Tuesday, June 12, 2007

A good Mentor shouldn't Juge

I would like to share my feelings through this small story without remorse because I think that I have learnt something out of it.
I wonder how many people can define precisely who is a mentor or give the real meaning of mentoring without getting confused with other concepts such as coaching and counseling. For my concern, it is not my first time to hear about this word but I should confess that I didn’t take time to try and understand what this concept is about before attending the workshop.
Last Saturday workshop on the topic ‘mentoring’ organized by the Wits Alumni and Wow 2007 was attended by entrepreneurs, professionals, academics and newly Wits’ graduated. Sitting randomly at tables, we all had to intervene in the discussion.
Among questions, the first was to define a mentor. As I said above, I did not check the real meaning of this word and had only a broadly understanding of what it means.
In my group after brainstorming ideas, we had a person who run his own business and introduced himself as a mentor. Obviously that sounded so fantastic to me as I thought that we will have more insights on our table. Then at the time to choose two key-words defining the best mentorship, the person took the lead and opted for growth and relationship.
For my part, I couldn’t understand why this ‘mentor’ prefers the word relationship to training for example. I felt obliged to ask why relation should come in second place and I did. Strangely, instead of giving me light on the concept, the person answered that it might be a problem of language. At that point I felt so misunderstood and afflicted. I had a feeling as if I was wrong by asking that question. For my concern, that was a judgment. I was judged for what I belong too and not for what I did. I took it so bad that I was disturb during all the session. I do think that because a person does use a generic word that do not mean that he’s lacking content. I felt as if I was denied of my right to growth and right to knowledge by a person who presented himself as a 'mentor'. I have learnt by this fact that the person wasn’t a good mentor because mentoring involves support to growth, building of self-esteem and openness for relationship.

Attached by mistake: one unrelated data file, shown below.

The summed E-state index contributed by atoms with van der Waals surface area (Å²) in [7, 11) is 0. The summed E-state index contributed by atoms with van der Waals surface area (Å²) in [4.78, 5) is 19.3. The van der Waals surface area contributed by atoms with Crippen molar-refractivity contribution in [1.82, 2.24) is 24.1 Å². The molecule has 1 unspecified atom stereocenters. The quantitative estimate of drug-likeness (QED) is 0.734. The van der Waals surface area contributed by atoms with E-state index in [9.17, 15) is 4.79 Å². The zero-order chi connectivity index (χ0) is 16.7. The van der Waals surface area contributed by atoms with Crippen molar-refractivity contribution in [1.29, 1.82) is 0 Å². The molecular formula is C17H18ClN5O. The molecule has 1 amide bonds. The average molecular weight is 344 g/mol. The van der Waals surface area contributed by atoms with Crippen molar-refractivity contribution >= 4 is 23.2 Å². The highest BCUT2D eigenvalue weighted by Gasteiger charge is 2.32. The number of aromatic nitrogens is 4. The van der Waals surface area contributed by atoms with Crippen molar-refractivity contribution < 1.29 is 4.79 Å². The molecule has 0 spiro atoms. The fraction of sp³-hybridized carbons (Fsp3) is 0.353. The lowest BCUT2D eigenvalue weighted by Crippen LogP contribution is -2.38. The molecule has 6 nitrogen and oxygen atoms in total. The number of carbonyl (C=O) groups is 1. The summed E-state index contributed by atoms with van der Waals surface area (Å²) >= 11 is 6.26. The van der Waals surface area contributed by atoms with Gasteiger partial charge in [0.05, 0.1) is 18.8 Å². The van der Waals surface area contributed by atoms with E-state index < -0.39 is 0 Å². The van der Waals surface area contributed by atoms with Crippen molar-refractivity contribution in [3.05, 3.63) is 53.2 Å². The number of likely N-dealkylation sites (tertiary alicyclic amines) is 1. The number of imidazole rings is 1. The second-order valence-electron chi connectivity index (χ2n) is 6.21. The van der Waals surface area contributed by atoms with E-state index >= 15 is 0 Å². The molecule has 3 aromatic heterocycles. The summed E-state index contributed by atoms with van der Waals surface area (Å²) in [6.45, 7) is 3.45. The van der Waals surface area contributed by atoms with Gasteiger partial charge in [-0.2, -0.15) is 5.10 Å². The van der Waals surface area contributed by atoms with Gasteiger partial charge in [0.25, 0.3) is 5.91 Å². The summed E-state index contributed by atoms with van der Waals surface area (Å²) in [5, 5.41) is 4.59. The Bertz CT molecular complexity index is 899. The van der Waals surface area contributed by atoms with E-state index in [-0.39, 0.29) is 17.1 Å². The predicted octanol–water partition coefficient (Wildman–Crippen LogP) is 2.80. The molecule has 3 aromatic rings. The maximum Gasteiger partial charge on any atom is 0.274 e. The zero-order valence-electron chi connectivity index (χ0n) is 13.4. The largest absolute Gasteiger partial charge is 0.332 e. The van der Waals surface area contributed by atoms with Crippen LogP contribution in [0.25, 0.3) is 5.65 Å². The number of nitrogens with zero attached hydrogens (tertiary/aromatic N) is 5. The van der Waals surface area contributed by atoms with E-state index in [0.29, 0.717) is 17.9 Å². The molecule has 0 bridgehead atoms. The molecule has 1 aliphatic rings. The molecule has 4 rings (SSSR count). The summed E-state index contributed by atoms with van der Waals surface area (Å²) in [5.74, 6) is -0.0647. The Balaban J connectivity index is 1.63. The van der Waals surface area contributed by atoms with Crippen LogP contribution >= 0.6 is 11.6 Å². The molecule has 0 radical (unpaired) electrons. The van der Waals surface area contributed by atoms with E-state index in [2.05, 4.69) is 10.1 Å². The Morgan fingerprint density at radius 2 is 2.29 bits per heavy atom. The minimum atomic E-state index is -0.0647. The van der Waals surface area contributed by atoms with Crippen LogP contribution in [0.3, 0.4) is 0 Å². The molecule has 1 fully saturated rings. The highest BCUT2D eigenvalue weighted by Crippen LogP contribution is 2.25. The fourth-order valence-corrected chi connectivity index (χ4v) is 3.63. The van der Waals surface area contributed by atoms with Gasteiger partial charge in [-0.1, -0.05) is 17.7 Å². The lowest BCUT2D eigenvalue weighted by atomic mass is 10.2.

5 comments:

Lesley said...

Hi Adam

I'm sorry you had an upsetting experience. But I am concerned that the interaction resulted in you "shutting down" because you felt personally hurt during the interaction.
I think the lesson is that many will say they are mentors, but that they actually aren't.
Another thing: when you do find your mentor, relate this experience. I hope that your mentor will listen carefully, empathise, suggest ways in which you could have discussed the matter further with the person at the table, and then help you to be more resilient if this ever happens again.
Resilience is my key word for you here, Adam.

Best, Lesley

Ijeoma Uche-Okeke said...

Adam, it is quite a pity that you were upset in this manner. Sometimes people are not patient enough to listen and explain things. I believe your question was perhaps a straight forward one. Either he misunderstood you or just didn't want to be bothered. I suppose in life we meet all sorts of people and are subjected to unpleasant encounters now and then. I think Lesley's advice is a good one to consider. There is no need to withdraw totally when you encounter such people.

Thomas Blaser said...

Ja, this person just leapt to judgement. She/he spoke based on ignorance and assumptions. This happens a lot. In your case, there are further dimensions, race I assume, language and perhaps others. It is easy to say for me, I was not concerned, but try to forget it and not take it personally. I mean such people exist and we encounter them from time to time. At the same time, there are so many great people out there, they truly compensate for an upleasant experience, I hope.

Susan Arthur said...

Hi Adam

I think when you find your mentor it's important to make sure you don't have any misunderstandings as a result of a language difficulty.

You're absolutely right, a mentor isn't there to judge you but to build your confidence and advise you. It would be great for mentors to learn about "non violent communication" (Berenice spoke a little bit about that when we did conflict resolution).

Valentin said...

I am sorry, Adam, that you went through this.
Sometimes people are ignorant to the fact that other people speak other languages and they judge you if English is not your home language.
Or they get angry at you if you are a little bit unclear or not precise and refuse to take into account that another language is actually your mother tongue.
I have experienced these situations myself here in South Africa being a foreigner.
However, I do not pay attention to that any more.
So do not be upset about that, just go on with your work!